Okay, raise your hand if you thought the Cubs bullpen could have done a better job of throwing strikes last season. No, not you, Evan, you need to be able to use both hands to type. I guess the rest of you can put yours down now as well. Thanks for participating.
If you didn’t raise your hand, you either didn’t watch the Cubs very often or you’ve got at least a mild form of oppositional defiant disorder. Or you’re just lazy, which is one thing Theo Epstein and Jed Hoyer cannot be as they head into the winter looking to retool a bullpen that had MLB’s highest walk percentage (11.2%) and second-highest BB/9 (4.25) last season.
“[The walks are] sort of systemic across the board,” Epstein told 670 The Score’s Bernstein and Goff. “So we have to find a way to address that going forward, and we will. Some of it is obviously personnel based, and it will be important for us to bring in some reliable strike-throwers going forward out of the pen.”
We’re going to prioritize finding some pure strike-throwers out of the bullpen. Theo Epstein
Epstein publicly took the blame for not assembling a relief corps that could be counted on to throw strikes consistently, but he also spoke of personnel and approach issues. Cubs pitchers, he said, were not being aggressive enough when behind early in the count. That was painfully obvious throughout the playoffs, as relievers continued to be cute rather than attacking hitters.
“We’re going to prioritize finding some pure strike-throwers out of the bullpen,” Epstein reiterated in his end-of-season presser. “But the guys we have, we’ve got to find a ways to get them locked in.”
While all that talk of fixing their issues through personnel and approach was primarily about the pitchers themselves, recent events tell us that the pitching coach may have borne much of the blame. But we’ve already talked enough about why Chris Bosio was let go, so let’s move on.
Elite pitching is expensive and bullpens are fickle chimeras, all of which makes it difficult to put together a solid relief core. Ideally, you’ll happen upon a failed starter who can you convert to a lights-out reliever on the cheap. Better yet, you develop your own stud(s) from within the organization. Too bad the Cubs haven’t really been able to do that in Epstein’s tenure.
Enter Adbert Alzolay.
Signed as an 18-year-old back in 2013, Alzolay could be one of the first products of this new Cubs regime to really make an impact with the big-league club. For all the hype surrounding the parade of position players over the last few years, pitching development has remained Epstoyer’s bugaboo. Under the watchful eyes of Jason McLeod (senior VP of scouting and development) and Jaron Madison (director of player development), that could be changing soon.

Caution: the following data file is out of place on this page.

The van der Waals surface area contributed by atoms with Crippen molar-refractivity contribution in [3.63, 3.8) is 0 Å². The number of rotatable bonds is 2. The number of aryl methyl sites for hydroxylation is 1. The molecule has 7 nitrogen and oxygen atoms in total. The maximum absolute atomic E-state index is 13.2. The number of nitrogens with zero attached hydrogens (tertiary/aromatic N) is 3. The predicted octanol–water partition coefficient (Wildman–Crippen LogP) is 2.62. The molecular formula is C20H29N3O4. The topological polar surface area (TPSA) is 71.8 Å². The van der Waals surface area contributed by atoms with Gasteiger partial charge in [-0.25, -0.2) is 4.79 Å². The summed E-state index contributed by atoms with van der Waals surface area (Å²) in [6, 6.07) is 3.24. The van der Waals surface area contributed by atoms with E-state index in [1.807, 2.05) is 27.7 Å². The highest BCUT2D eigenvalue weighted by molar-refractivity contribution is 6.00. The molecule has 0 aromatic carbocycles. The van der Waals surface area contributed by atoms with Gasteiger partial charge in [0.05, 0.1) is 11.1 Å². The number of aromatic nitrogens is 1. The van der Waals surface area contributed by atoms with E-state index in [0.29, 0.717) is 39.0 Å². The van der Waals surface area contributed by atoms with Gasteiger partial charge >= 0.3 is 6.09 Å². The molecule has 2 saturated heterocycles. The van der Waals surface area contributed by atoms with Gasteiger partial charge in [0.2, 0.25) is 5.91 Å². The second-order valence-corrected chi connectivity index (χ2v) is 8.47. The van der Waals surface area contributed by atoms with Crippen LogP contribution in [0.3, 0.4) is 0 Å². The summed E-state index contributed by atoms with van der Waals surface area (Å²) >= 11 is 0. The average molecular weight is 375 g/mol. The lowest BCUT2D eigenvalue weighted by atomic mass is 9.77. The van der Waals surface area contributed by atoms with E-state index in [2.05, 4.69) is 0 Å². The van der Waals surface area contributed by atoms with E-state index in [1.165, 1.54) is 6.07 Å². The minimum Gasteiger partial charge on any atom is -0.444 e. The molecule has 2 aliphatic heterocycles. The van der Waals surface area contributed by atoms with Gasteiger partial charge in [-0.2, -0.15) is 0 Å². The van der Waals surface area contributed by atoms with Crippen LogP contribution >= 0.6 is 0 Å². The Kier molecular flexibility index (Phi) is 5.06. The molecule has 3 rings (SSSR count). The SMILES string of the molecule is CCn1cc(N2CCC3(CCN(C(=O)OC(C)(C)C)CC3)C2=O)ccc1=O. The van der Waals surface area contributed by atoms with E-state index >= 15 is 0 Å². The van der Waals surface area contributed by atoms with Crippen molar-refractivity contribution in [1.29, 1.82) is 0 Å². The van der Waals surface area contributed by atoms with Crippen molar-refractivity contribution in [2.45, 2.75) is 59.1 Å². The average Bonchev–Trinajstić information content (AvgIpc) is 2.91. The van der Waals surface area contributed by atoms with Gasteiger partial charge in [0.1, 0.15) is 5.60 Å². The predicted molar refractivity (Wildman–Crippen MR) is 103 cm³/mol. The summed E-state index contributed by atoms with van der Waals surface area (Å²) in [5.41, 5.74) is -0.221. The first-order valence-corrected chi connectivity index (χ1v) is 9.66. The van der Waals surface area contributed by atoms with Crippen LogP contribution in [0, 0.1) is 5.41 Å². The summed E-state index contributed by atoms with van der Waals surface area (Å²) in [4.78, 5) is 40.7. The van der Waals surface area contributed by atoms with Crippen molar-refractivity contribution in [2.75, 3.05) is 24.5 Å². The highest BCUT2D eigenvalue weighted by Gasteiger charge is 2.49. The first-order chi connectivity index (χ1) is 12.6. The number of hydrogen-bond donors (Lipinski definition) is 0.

The 22-year-old (he’ll turn 23 on March 1) from Venezuela worked strictly as a starter for Myrtle Beach and Tennessee this past season, logging 114.1 innings across 22 total starts. The Cubs may keep him in the rotation for the immediate future, but he has pitched in relief and could be an excellent bullpen arm long-term. To wit, Alzolay has made four relief appearances so far in the Arizona Fall League, allowing one run on two hits and two walks while striking out eight in as many innings.
Alzolay works quickly and is very aggressive on the mound…He also has roughly a 3:1 K/BB ratio for his professional career.
Armed with a mid-90’s fastball, a decent curve, and a meh changeup, Alzolay doesn’t really have the repertoire one expects of an effective big-league starter (with full understanding that he’s still young and can grow as a pitcher). But he works quickly and is very aggressive on the mound, attacking hitters and preventing them from really getting their bearings against him. He also has roughly a 3:1 K/BB ratio for his professional career.
In addition to working with pitching coach Anderson Tavares on the physical aspects of his game, Alzolay has incorporated the teachings of the Cubs’ mental skills programs to improve his performance. Heeding the advice of mental skills coordinator Darnell McDonald, Alzolay credits daily meditation — which he learned to appreciate after initially finding it boring — with helping him to relax and maintain focus on the mound.
Let’s run back what we’ve seen so far: elite velocity, works quickly, attacks hitters, throws strikes, composed on the mound. If I didn’t know better, I’d say that’s exactly what Epstein said the Cubs are looking for this winter.
Let’s run back what we’ve seen so far: elite velocity, works quickly, attacks hitters, throws strikes. If I didn’t know better, I’d say that’s exactly what Epstein said the Cubs are looking for this winter.
Ah, but I do know better, both about the Cubs’ desires and Alzolay’s readiness. Or at least I think I do when it comes to the latter. Despite already logging five seasons in the organization and showing great consistency across two levels (plus the AFL) in 2017, Alzolay has pitched fewer than 33 innings above A-ball. And, as I mentioned earlier, the Cubs may not be ready to give up on him as a starter just yet.
Watch for Alzolay this spring in Mesa and follow what he does at either Tennessee or Iowa when the 2018 season opens. If he can maintain his current trajectory, his aggressive approach and blazing fastball could be on display at Wrigley by July or August.The righty’s future could well be determined by what the Cubs do with the rotation this offseason, though. Should they manage to lock up that young, cost-controlled unicorn in addition to a solid vet, the lack of need could hasten Alzolay’s move to the ‘pen. Either way, we’re probably not talking about anything immediate.